Anyone who has seen her live will know that she obviously has a good time on stage, and after twenty five years I wonder if she still enjoys it more than anything else. “Yes.” she admits, unsurprisingly. “Since I was 3 years old I fell in love with music and it’s still the same, now even more so because now I can appreciate it much more.” Even so, she confesses that it’s not always plain sailing: “Sometimes stage fright hits you when you least expect it to, sometimes in a club full of one hundred people! It’s always a big challenge, every time you step out in front of people, festival or acoustic gigs, I always want to try to be good, to make people feel something.”

She seems fascinated by my digital recorder, and I give her a demo. It seems she isn’t as up on technology as she’d like to be. “I still write stuff by hand,” she says. “I guess I’m more old school.“ For someone old school, I say, it must be odd knowing that whenever you do a gig these days there’s lots of people recording it, be it on phones or cameras. “I don’t mind,” she says. “It doesn’t matter. I just hope it’s a good recording! Usually with the cellphones, on YouTube, you can’t even see who it is! It’s cool that you have something you can see again. I wish we would have had that technology at the Monsters Of Rock Festival in 86 but there’s absolutely no radio footage, just tiny bits.” It must be tempting to boot up the computer after a show to see if people have put you on YouTube, I venture. “Usually after a show I am so exhausted I just lick my wounds! After a tour I sometimes check it. You can tell… when it feels good then you don’t have to worry. When it feels good it probably looks good, and when it doesn’t feel good you don’t want to see it!”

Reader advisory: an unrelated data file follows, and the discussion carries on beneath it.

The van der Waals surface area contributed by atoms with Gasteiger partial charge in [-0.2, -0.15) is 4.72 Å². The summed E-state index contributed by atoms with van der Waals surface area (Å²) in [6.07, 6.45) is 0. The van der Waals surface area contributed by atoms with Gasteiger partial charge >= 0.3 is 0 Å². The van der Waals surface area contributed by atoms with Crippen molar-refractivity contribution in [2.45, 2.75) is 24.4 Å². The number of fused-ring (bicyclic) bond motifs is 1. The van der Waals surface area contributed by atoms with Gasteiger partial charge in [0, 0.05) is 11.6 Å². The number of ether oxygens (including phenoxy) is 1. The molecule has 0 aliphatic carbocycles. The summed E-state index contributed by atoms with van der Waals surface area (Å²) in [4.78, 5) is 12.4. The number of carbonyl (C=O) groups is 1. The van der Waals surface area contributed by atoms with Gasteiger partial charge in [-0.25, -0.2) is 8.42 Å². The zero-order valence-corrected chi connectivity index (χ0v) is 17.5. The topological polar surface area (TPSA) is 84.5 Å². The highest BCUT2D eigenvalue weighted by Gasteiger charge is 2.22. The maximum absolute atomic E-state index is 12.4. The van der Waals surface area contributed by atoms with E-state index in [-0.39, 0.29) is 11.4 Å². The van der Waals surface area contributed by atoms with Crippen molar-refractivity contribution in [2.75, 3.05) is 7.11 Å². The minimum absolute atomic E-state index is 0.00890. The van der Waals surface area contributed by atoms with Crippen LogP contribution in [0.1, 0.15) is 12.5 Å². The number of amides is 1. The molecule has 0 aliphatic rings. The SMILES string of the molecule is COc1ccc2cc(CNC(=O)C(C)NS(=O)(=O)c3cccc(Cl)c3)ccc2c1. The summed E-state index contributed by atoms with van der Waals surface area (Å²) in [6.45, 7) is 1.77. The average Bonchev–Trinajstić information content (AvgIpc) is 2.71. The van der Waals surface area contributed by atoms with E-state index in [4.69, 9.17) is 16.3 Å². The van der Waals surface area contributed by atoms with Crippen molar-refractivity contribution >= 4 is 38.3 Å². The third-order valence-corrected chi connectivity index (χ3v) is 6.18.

Inevitably, talk gets around to the Anniversary show, taking place in a week in Germany, where Doro will top off the day with a 3 hour show. It’s a pretty ambitious undertaking, and I note from the flyer that there’s some pretty cool guests from all sorts of areas of rock and metal. Doro is understandably very pleased with her guests. “The first one was Leaves Eyes, because we played the Female Voices with them, then Arch Enemy came aboard and I thought maybe it’s cool to have bands and musicians from all types of metal genres from classic metal to death metal, thrash metal to melodic metal, and now we have guests of all kinds. Bobby Blitzer is coming from Overkill, Warrel Dane from Nevermore, Axel Rudi Pell… the guys from Scorpions are coming… some (other) people who are very famous in their countries, that’s a good show for some great talents to do some stuff. We have the old Warlock line up, which played in 86, which for young fans it might be nice to see. The bass player is the only one who is still a question mark, I couldn’t get hold of him.” So she’s looking forward to it? “I’m very excited about it.” she says, and her face shows this to be the whole truth.